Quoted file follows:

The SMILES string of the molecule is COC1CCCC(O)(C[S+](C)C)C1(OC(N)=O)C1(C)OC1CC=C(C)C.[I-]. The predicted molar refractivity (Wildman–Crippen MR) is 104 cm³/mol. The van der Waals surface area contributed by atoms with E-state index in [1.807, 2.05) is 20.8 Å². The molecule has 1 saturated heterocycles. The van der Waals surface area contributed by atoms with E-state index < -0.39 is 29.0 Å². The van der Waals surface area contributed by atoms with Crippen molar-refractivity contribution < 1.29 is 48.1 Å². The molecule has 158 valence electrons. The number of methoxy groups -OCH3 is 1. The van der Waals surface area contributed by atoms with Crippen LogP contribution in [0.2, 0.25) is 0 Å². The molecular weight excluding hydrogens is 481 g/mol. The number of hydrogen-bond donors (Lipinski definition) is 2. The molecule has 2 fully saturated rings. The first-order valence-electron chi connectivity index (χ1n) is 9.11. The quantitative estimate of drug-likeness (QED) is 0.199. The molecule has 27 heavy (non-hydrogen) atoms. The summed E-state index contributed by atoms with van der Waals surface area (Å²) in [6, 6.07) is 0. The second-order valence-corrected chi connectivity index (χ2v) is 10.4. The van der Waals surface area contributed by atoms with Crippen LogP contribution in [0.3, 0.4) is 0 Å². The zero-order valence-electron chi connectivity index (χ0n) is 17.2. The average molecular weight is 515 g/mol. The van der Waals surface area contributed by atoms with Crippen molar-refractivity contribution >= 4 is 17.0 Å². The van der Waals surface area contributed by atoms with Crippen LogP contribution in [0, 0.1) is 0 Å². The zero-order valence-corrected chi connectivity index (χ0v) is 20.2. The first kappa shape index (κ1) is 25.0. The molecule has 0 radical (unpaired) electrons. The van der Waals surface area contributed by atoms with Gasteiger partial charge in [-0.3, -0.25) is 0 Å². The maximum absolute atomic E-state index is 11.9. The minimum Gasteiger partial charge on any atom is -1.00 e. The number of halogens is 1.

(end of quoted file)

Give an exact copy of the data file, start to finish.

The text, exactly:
The SMILES string of the molecule is COC1CCCC(O)(C[S+](C)C)C1(OC(N)=O)C1(C)OC1CC=C(C)C.[I-]. The predicted molar refractivity (Wildman–Crippen MR) is 104 cm³/mol. The van der Waals surface area contributed by atoms with E-state index in [1.807, 2.05) is 20.8 Å². The molecule has 1 saturated heterocycles. The van der Waals surface area contributed by atoms with E-state index < -0.39 is 29.0 Å². The van der Waals surface area contributed by atoms with Crippen molar-refractivity contribution < 1.29 is 48.1 Å². The molecule has 158 valence electrons. The number of methoxy groups -OCH3 is 1. The van der Waals surface area contributed by atoms with Crippen LogP contribution in [0.2, 0.25) is 0 Å². The molecular weight excluding hydrogens is 481 g/mol. The number of hydrogen-bond donors (Lipinski definition) is 2. The molecule has 2 fully saturated rings. The first-order valence-electron chi connectivity index (χ1n) is 9.11. The quantitative estimate of drug-likeness (QED) is 0.199. The molecule has 27 heavy (non-hydrogen) atoms. The summed E-state index contributed by atoms with van der Waals surface area (Å²) in [6, 6.07) is 0. The second-order valence-corrected chi connectivity index (χ2v) is 10.4. The van der Waals surface area contributed by atoms with Crippen LogP contribution in [0.3, 0.4) is 0 Å². The zero-order valence-electron chi connectivity index (χ0n) is 17.2. The average molecular weight is 515 g/mol. The van der Waals surface area contributed by atoms with Crippen molar-refractivity contribution >= 4 is 17.0 Å². The van der Waals surface area contributed by atoms with Crippen LogP contribution in [0, 0.1) is 0 Å². The zero-order valence-corrected chi connectivity index (χ0v) is 20.2. The first kappa shape index (κ1) is 25.0. The molecule has 0 radical (unpaired) electrons. The van der Waals surface area contributed by atoms with Gasteiger partial charge in [-0.3, -0.25) is 0 Å². The maximum absolute atomic E-state index is 11.9. The minimum Gasteiger partial charge on any atom is -1.00 e. The number of halogens is 1.